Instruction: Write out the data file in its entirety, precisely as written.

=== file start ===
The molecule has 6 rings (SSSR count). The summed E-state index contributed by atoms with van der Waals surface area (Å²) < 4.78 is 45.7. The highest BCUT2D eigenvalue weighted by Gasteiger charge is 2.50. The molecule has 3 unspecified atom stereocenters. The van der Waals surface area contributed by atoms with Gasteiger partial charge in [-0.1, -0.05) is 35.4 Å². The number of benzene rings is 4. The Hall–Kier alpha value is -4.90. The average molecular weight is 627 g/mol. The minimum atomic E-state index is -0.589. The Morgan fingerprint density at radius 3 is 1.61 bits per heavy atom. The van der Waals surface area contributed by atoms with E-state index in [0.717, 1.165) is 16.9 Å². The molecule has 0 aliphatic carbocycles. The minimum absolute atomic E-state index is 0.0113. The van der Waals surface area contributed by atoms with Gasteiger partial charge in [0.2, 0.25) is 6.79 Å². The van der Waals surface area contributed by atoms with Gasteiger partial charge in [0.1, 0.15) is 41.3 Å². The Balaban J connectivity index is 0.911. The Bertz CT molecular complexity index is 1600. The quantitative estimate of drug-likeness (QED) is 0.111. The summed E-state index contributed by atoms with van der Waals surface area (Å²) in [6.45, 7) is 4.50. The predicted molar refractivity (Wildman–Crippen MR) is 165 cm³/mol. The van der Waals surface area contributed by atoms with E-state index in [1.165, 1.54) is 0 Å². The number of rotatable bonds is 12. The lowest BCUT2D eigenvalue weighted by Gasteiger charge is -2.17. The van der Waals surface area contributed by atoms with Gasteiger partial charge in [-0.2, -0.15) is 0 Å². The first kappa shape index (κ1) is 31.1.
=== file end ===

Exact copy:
The molecule has 6 rings (SSSR count). The summed E-state index contributed by atoms with van der Waals surface area (Å²) < 4.78 is 45.7. The highest BCUT2D eigenvalue weighted by Gasteiger charge is 2.50. The molecule has 3 unspecified atom stereocenters. The van der Waals surface area contributed by atoms with Gasteiger partial charge in [-0.1, -0.05) is 35.4 Å². The number of benzene rings is 4. The Hall–Kier alpha value is -4.90. The average molecular weight is 627 g/mol. The minimum atomic E-state index is -0.589. The Morgan fingerprint density at radius 3 is 1.61 bits per heavy atom. The van der Waals surface area contributed by atoms with E-state index in [0.717, 1.165) is 16.9 Å². The molecule has 0 aliphatic carbocycles. The minimum absolute atomic E-state index is 0.0113. The van der Waals surface area contributed by atoms with Gasteiger partial charge in [0.2, 0.25) is 6.79 Å². The van der Waals surface area contributed by atoms with Gasteiger partial charge in [0.1, 0.15) is 41.3 Å². The Balaban J connectivity index is 0.911. The Bertz CT molecular complexity index is 1600. The quantitative estimate of drug-likeness (QED) is 0.111. The summed E-state index contributed by atoms with van der Waals surface area (Å²) in [6.45, 7) is 4.50. The predicted molar refractivity (Wildman–Crippen MR) is 165 cm³/mol. The van der Waals surface area contributed by atoms with E-state index in [1.165, 1.54) is 0 Å². The number of rotatable bonds is 12. The lowest BCUT2D eigenvalue weighted by Gasteiger charge is -2.17. The van der Waals surface area contributed by atoms with Gasteiger partial charge in [-0.2, -0.15) is 0 Å². The first kappa shape index (κ1) is 31.1.